0

For instance, from $-3$ to $3$, you have $-3,\,-2\,-1,\,0\,1,\,2,\,3$, hence $2\times 3+1$ terms. More generally, the sum from $-M$ to $M$ is composed of $2M+1$ terms: indices with $m$ strictly negative (a total of $M$), those which $m$ strictly positive (a total of $M$), plus one at zero ($1$). If all terms are the same constant $c$, the total is $(2M+...


0

You want to take a signal with sample rate 30 Hz and upsample the signal to 3 kHz rate and then pass it through a low pass filter to perform the sinc interpolation. In MATLAB, you have a couple options: You could use the built-in interp function. You will need to pass it your signal and the upsample factor (3,000 / 30 = 100). The function will figure out a ...


1

You may know that one important property of linear time-invariant (LTI) systems is that the complex exponential $e^{j\omega_0}$ is an eigenfunction, and the corresponding eigenvalue is given by the system's frequency response evaluated at $\omega_0$. So the response to an input signal $$x[n]=e^{jn\omega_0}$$ is given by $$y[n]=H(e^{j\omega_0})e^{jn\omega_0}$...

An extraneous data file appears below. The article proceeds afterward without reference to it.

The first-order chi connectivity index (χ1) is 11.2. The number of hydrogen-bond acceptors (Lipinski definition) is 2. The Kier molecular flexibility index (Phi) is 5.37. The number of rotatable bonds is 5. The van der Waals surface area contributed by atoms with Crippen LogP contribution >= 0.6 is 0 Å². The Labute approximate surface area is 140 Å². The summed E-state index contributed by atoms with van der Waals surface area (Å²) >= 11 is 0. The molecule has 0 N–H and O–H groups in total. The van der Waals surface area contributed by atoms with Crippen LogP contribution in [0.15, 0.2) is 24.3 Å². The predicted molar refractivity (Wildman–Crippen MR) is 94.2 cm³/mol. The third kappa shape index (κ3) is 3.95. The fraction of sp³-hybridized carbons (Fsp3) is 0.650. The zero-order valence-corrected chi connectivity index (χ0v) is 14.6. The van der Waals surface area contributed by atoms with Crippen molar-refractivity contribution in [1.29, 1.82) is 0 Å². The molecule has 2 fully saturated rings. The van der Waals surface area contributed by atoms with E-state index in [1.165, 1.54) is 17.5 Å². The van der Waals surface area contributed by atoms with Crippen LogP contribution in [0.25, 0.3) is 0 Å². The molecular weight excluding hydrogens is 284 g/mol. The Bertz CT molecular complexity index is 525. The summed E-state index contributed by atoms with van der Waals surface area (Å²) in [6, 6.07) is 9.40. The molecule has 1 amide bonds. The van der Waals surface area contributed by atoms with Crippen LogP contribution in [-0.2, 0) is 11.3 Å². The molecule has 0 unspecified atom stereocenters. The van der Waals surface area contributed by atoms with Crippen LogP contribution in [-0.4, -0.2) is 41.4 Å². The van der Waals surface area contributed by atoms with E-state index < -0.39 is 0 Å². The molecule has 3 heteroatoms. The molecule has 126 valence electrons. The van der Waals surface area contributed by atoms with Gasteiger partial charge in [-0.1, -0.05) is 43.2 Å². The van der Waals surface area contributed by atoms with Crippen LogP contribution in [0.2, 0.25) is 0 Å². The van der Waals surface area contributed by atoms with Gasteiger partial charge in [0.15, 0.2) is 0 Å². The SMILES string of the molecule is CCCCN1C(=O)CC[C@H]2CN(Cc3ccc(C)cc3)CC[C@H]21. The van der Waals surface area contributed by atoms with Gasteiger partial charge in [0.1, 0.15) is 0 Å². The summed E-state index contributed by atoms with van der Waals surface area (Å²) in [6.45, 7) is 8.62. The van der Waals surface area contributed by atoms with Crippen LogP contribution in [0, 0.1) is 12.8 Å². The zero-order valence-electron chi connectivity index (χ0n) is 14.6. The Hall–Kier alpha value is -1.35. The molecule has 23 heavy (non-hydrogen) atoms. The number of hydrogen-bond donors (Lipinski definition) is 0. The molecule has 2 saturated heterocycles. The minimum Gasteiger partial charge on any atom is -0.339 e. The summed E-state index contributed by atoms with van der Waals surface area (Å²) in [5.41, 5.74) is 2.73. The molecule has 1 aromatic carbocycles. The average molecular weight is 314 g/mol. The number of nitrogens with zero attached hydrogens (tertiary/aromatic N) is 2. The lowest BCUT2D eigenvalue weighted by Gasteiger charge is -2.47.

0

This feels a lot like there's quite a bit of homework you should do about this, but let's give you a start: Write down your signal explicitly as $$s(t) = p(t) \cdot e^{\lambda t}\text,$$ with $p$ being your periodic oscillation. You sample that, and divide it into vectors. Each vector has $N=128$ samples. Let's write it this: \begin{align} s_k[n] &= ...


1

You are right and the manual is wrong. Given $S_1, S_2, S_3$ and the respective input-output signals as below : $$\\x[n] \rightarrow \boxed{S_1} \rightarrow v[n] \rightarrow \boxed{S_2} \rightarrow w[n] \rightarrow \boxed{S_3}\rightarrow y[n] \\$$ $\\$ $ x[n] \xrightarrow{S1} v[n] = \begin{cases} x[n/2] & \text{if n is even;}\\ 0 & \text{if n is ...


1

You put zeros in between to show delay between the channel taps. I don't know what $M$ is in your code but suppose $M=10$ and say your sample rate is 10 MHz. Then you can interpret mc = [1 zeros(1, M) 0.28 zeros(1, 2.3*M) 0.11]; as you get the first multipath component with zero delay (gain = 1), then 10 zeros later (which is equal to 1 microsecond) you get ...


1

The idea here is that any Linear Operator is Homogeneous though not every Homogeneous Operator is Linear. The classic proof indeed is to build the zero term as a sum (Difference) of 2 other elements in the domain. Then use Linearity to show it must be zero: $$ T \left( 0, 0 \right) = T \left( {m}_{1} - {m}_{1}, {n}_{1} - {n}_{1} \right) = T \left( {m}_{1}, ...